Livni praises PA president for condemning kidnapping
DAY 6: The search for the three kidnapped Israeli teens

Livni praises PA president for condemning kidnapping

After Abbas pledges to work with Israel to find abducted teens, aides to Netanyahu say they'll judge him by his actions; bitter Hamas says he 'sounds like the IDF spokesman'

Tzipi Livni speaks at a meeting of her Hatnua party in the Knesset, on Monday, May 19, 2014. (photo credit: Flash90)
Tzipi Livni speaks at a meeting of her Hatnua party in the Knesset, on Monday, May 19, 2014. (photo credit: Flash90)

Justice Minister Tzipi Livni on Wednesday hailed Palestinian Authority President Mahmoud Abbas’s condemnation of the kidnappings of three Israeli teenagers, and called on Israel and the international community to work with the Palestinians to combat Hamas.

Sources close to Prime Minister Benjamin Netanyahu were less effusive, saying they would “judge Abbas by his actions,” that he had been pressed by the US into making the remarks, and that they expected him to cancel his unity pact with Hamas.

Communications Minister Gilad Erdan (Likud) praised Abbas’s comments while adopting a cautious tone. He said the statements were an “important step” but stressed that Israel “cannot ignore” the incitement against Israel within PA territories under Abbas’s aegis that he said had perpetuated a climate hostile to Israel that led to the kidnapping.

Abbas earlier Wednesday called in Arabic for the release of the three teenagers and said, “Those who perpetrated this act want to destroy us [the Palestinians].”

“The three young men are human beings just like us and must be returned to their families,” he added, pledging to maintain the PA’s security coordination with Israel. “We are working with [Israel] to get them back.”

Livni, Israel’s chief negotiator in the collapsed peace talks with the PA, said the president’s remarks were “important, correct, and reflect the reality: Hamas is a terrorist, radical Islamist organization that harms citizens and children and does not conduct war for the Palestinian nation and its nationalistic aspirations, but [rather] against the State of Israel’s existence and it cannot be legitimized.”

The minister, head of the centrist Hatnua party, said her statements were directed at the international community, “especially after they were said so clearly from Abbas as well.” Contrary to Livni’s statements, however, the PA president had refrained from naming the terror group as responsible for the attack.

Israel has claimed Hamas is behind the abduction. While celebrating the kidnapping, Hamas officials have denied any connection to it.

“Israel, the world, and the moderates and pragmatists on the Palestinian and Arab side must combat the terrorists Hamas, to push it in a corner, and isolate it and in so doing restore the possibility of a return to the negotiations and the idea of two nation-states,” Livni said.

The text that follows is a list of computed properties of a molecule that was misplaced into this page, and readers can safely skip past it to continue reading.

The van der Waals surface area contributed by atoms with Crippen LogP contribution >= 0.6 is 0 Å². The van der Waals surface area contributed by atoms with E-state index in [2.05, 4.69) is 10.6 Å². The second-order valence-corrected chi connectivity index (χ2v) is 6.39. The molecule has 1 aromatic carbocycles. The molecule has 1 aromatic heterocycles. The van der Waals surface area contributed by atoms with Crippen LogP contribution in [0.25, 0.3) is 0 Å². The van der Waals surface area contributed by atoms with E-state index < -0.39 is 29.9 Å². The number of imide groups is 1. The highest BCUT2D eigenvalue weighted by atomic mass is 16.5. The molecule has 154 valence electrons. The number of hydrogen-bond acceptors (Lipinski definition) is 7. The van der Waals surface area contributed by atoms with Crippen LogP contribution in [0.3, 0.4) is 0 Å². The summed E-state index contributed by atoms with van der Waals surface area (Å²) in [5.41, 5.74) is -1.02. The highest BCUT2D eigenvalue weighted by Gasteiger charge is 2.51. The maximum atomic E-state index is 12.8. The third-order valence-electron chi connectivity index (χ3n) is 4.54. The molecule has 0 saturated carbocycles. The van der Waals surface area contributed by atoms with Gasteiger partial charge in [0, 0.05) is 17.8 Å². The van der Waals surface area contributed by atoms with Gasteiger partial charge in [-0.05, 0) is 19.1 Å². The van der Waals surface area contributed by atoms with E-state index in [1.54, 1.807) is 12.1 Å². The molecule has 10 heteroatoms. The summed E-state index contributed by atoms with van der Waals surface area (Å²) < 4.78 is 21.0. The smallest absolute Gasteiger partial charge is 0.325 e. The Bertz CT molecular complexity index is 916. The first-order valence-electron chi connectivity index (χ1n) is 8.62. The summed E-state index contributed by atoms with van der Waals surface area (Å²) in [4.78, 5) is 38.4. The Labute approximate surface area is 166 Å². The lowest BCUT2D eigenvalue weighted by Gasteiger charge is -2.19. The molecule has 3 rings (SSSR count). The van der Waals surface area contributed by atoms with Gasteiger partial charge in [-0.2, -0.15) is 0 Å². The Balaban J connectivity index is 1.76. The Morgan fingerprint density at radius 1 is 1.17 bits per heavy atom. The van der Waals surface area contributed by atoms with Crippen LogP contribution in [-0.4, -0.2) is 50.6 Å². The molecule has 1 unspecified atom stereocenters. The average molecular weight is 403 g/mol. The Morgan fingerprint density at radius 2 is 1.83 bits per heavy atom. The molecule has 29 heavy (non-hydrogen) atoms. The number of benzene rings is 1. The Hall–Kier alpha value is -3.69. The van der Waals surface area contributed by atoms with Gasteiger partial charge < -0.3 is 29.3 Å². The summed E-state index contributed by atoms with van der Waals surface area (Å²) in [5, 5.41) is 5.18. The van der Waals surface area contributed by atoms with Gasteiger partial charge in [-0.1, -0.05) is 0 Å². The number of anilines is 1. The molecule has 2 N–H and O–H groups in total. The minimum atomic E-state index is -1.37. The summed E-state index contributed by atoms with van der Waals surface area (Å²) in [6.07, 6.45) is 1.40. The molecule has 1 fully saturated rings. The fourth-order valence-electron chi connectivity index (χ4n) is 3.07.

Abbas, in an address from Saudi Arabia carried on Palestinian TV, also vowed not to resort to arms or allow Palestinians to launch another uprising, or intifada, against Israel.

“It is in our interest to have security coordination with Israel because that would help protect us,” he said. “I say it frankly, we will never have another intifada — that would destroy us,” he added.

Abbas’s statements drew fierce criticism from Hamas officials, one of whom, Salah Bardawil, said the address was “similar to the statements issued by the IDF Spokesman.”

“President Abbas’s statements on security coordination with Israel are unjustified, harmful to Palestinian reconciliation… and a psychological blow to the thousands of Palestinian prisoners suffering a slow death in the occupation’s jails,” Hamas spokesman Sami Abu Zuhri said.

In light of the ongoing crisis, the Palestinian Authority has slowed progress in the reconciliation process with Hamas that led to the establishment earlier this month of a Palestinian unity government.

Following statements made Monday by a senior Palestinian official, who told The Times of Israel that if it was proved that Hamas was behind the kidnappings the PA would reevaluate the unity pact, the Palestinian government convened on Tuesday and decided that it would continue to refrain from paying the salaries of former Hamas government officials, some 40,000 in number.

The salaries issue was a focus of tension between Hamas and Fatah after the reconciliation agreement was signed, and banks in the Gaza Strip were closed for six days after the Hamas workers’ salaries were not transferred.

Additionally, Fatah has stopped holding deliberations and meetings of the committee that is to examine the integration of Hamas into PLO institutions, and has decided not to convene the Palestinian parliament, which was to occur in another three weeks’ time.

Hamas had asked that the parliament be convened in order to appoint former prime minister Ismail Haniyeh to the post of Palestinian parliament chairman, which would turn him into Abbas’s successor were Abbas unable to continue in the position of PA president.

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